The theory that patents motivate useful invention is the most familiar theory of the benefits of patenting. Indeed, much discussion about the benefits of patents proceeds as though motivating useful invention were the only social purpose served by patents and patents always serve this purpose. In fact, as explained later, the situation can be much more complicated in many cases.
All versions of the invention-inducement theory presume either that if there is no patent protection there will be no invention or, more generally, that without a patent system incentives for invention will be too weak to reflect the public interest. In particular, they assume that stronger patent protection will increase the amount of invention.
Under what might be called the canonical versions of the invention-induce-
ment theory—versions associated with the models of economists Arrow (1962), Nordhaus (1969), and Scherer (1972)—inventors, as a group, are implicitly assumed to be diverse, working on different and generally noncompeting things. Thus in the absence of redundant efforts that might occur if many groups worked on competing things, stronger patent protection results in a greater number of useful inventions.
Most articulations of the invention-inducement theory presume that an invention is used or sold by the firm that made the invention. However, Arrow (1962) and more recently Merges (1995) and Arora and others (1994) address the problem that an inventor has in selling an invention to someone else in the absence of legal property rights to it and have taken the position that strong property rights to an invention reduce the transaction costs of licensing it. Strong patents would then also serve the purpose of providing incentives to invent for parties who are limited in the extent to which they can use the invention themselves, by facilitating the sale of rights to an invention.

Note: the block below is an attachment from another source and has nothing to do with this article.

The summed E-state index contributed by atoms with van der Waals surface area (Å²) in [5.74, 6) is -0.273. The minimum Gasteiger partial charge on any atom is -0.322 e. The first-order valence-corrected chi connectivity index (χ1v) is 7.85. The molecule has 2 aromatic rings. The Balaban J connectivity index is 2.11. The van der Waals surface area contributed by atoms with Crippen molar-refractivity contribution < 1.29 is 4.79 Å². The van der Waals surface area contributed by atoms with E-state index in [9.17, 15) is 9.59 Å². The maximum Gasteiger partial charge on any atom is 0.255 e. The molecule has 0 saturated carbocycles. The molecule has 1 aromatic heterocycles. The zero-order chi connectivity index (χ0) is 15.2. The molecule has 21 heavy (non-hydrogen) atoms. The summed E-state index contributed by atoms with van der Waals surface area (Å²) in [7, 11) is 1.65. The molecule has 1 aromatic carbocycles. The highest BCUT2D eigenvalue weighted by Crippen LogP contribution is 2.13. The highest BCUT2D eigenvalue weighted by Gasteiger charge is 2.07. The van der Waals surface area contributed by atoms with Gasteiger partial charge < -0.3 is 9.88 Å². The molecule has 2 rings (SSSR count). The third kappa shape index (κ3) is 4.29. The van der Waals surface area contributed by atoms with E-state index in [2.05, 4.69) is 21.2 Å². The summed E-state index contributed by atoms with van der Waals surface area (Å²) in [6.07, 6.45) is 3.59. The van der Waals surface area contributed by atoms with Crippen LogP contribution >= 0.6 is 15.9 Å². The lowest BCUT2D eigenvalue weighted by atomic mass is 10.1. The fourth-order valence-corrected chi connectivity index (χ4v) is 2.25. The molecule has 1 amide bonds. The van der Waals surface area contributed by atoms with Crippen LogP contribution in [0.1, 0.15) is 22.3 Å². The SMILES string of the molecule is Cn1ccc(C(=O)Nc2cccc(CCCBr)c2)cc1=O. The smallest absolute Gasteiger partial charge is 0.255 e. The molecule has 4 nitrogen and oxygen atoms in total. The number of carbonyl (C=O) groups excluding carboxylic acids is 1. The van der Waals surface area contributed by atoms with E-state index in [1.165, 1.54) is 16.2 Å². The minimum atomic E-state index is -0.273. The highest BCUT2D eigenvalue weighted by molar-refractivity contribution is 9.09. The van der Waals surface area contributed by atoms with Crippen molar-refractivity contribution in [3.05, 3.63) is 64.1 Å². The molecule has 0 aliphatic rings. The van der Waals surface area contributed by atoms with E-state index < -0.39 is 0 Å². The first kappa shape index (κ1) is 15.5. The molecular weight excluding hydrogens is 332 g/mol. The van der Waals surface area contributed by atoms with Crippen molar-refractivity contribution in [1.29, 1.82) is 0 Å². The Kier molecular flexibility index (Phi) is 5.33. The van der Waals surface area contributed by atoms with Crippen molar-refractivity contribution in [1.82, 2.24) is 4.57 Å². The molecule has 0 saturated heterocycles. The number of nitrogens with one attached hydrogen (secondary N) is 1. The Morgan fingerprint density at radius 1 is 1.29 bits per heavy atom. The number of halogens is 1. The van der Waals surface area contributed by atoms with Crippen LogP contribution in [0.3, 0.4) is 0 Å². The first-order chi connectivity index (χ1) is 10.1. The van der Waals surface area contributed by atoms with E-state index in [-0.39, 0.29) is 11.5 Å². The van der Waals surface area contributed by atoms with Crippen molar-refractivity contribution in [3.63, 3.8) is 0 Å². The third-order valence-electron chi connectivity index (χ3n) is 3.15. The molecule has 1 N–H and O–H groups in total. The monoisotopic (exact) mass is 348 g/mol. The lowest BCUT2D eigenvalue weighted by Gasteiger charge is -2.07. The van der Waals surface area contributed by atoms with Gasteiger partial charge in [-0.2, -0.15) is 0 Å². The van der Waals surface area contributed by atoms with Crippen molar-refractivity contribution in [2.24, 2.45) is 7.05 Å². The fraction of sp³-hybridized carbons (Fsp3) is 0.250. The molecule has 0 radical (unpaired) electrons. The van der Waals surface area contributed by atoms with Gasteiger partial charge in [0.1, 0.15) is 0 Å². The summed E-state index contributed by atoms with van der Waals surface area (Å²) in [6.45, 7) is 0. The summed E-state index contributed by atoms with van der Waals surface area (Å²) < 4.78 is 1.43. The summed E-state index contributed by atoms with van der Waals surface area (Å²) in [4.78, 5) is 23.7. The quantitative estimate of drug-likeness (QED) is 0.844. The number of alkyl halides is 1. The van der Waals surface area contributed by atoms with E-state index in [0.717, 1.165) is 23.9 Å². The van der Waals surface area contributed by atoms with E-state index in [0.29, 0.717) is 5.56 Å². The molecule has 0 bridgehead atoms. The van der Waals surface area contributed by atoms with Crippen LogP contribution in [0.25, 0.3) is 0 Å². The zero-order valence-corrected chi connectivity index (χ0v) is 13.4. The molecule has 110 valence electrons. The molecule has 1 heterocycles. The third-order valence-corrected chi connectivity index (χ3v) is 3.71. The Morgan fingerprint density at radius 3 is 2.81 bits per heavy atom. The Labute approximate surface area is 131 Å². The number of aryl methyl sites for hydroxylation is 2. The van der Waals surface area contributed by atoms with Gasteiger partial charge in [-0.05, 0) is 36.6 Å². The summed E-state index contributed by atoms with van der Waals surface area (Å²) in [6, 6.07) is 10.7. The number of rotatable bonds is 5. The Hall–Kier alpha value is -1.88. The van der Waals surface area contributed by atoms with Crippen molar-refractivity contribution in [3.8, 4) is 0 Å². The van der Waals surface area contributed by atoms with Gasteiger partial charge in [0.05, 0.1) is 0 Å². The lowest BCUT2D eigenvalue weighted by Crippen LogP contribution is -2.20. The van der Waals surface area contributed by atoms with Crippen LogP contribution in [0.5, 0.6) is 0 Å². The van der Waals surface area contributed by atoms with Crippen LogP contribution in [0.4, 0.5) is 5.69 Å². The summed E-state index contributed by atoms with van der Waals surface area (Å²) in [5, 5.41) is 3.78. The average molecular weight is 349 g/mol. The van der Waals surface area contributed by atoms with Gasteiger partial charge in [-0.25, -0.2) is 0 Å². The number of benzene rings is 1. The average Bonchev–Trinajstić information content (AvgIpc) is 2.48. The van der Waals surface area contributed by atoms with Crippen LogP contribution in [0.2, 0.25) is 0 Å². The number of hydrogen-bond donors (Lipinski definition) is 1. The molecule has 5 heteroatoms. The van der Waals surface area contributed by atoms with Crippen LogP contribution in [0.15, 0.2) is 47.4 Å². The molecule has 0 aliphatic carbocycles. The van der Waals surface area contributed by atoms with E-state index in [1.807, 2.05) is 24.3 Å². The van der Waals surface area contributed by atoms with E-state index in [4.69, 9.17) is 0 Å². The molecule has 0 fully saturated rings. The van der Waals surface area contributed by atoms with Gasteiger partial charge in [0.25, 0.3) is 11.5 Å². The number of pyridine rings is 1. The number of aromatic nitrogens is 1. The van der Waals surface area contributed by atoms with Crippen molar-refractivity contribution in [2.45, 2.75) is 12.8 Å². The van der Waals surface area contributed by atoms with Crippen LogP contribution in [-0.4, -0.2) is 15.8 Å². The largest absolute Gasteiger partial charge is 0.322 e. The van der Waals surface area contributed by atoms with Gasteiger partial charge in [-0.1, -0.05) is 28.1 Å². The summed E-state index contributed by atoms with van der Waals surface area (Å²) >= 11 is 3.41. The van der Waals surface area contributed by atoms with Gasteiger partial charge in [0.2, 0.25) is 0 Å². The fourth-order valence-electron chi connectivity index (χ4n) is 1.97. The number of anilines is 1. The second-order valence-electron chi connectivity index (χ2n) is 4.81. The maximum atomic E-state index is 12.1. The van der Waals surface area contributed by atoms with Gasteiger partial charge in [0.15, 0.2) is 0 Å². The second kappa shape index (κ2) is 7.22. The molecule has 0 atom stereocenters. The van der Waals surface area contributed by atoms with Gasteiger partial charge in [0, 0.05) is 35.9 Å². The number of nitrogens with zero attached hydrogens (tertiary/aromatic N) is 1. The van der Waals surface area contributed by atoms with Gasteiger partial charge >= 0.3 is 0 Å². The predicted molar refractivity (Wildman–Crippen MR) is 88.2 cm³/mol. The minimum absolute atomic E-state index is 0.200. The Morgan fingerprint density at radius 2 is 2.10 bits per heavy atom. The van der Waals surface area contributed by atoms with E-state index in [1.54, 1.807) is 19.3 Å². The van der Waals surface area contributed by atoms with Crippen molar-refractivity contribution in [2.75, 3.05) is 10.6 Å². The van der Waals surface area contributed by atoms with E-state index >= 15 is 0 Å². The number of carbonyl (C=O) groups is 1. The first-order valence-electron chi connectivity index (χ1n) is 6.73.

In most versions of the invention-inducement theory it is assumed, generally implicitly, that the social benefit of a particular invention is strictly its final use value; the social benefit of patent protection stems, therefore, from the additional invention induced by the prospect of a patent. And the social cost of a patent is the restriction on the use associated with the monopoly power lent by a patent. That formulation of the invention-inducement theory leads naturally to analysis of optimal patent ''strength,'' defined as duration (Nordhaus 1969; Scherer 1972), or breadth (Klemperer 1990), and the tradeoff between the amount of increased invention induced by greater patent strength and the increased costs to society associated with the stronger monopoly position of the patent holder (see also Gilbert and Shapiro 1990).
The issues of the consequences of greater patent duration or scope are more complicated if an invention is not only useful as is, but also provides the basis for second-generation inventions. Arrow especially called attention to the possibility that the principal use of some inventions is as input for further inventions (such as PCR, see Chapter 5). Van Dijk (1994) considers what he calls the height of a patent, by which he means the extent to which the patent controls later improvements and variations in the initial invention. Those considerations lead us to the development and commercialization theory, and prospect-development theory, which are discussed later.